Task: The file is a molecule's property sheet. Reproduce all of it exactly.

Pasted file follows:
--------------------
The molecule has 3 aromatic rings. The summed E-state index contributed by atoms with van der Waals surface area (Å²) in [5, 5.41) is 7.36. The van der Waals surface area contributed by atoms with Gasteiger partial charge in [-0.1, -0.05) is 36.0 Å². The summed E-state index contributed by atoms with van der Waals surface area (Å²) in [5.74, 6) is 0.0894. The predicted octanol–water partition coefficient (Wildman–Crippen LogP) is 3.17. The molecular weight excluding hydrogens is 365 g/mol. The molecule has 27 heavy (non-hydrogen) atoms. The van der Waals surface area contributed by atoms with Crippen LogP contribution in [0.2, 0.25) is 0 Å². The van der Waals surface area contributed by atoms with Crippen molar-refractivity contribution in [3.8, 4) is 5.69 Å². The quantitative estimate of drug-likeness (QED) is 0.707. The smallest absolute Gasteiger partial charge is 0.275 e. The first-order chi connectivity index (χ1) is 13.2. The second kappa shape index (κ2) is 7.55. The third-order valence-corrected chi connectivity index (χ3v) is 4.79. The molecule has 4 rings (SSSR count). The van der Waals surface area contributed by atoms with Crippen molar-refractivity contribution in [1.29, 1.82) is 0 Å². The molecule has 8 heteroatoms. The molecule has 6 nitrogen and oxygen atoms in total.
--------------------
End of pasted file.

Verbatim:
The molecule has 3 aromatic rings. The summed E-state index contributed by atoms with van der Waals surface area (Å²) in [5, 5.41) is 7.36. The van der Waals surface area contributed by atoms with Gasteiger partial charge in [-0.1, -0.05) is 36.0 Å². The summed E-state index contributed by atoms with van der Waals surface area (Å²) in [5.74, 6) is 0.0894. The predicted octanol–water partition coefficient (Wildman–Crippen LogP) is 3.17. The molecular weight excluding hydrogens is 365 g/mol. The molecule has 27 heavy (non-hydrogen) atoms. The van der Waals surface area contributed by atoms with Crippen LogP contribution in [0.2, 0.25) is 0 Å². The van der Waals surface area contributed by atoms with Crippen molar-refractivity contribution in [3.8, 4) is 5.69 Å². The quantitative estimate of drug-likeness (QED) is 0.707. The smallest absolute Gasteiger partial charge is 0.275 e. The first-order chi connectivity index (χ1) is 13.2. The second kappa shape index (κ2) is 7.55. The third-order valence-corrected chi connectivity index (χ3v) is 4.79. The molecule has 4 rings (SSSR count). The van der Waals surface area contributed by atoms with Crippen molar-refractivity contribution in [1.29, 1.82) is 0 Å². The molecule has 8 heteroatoms. The molecule has 6 nitrogen and oxygen atoms in total.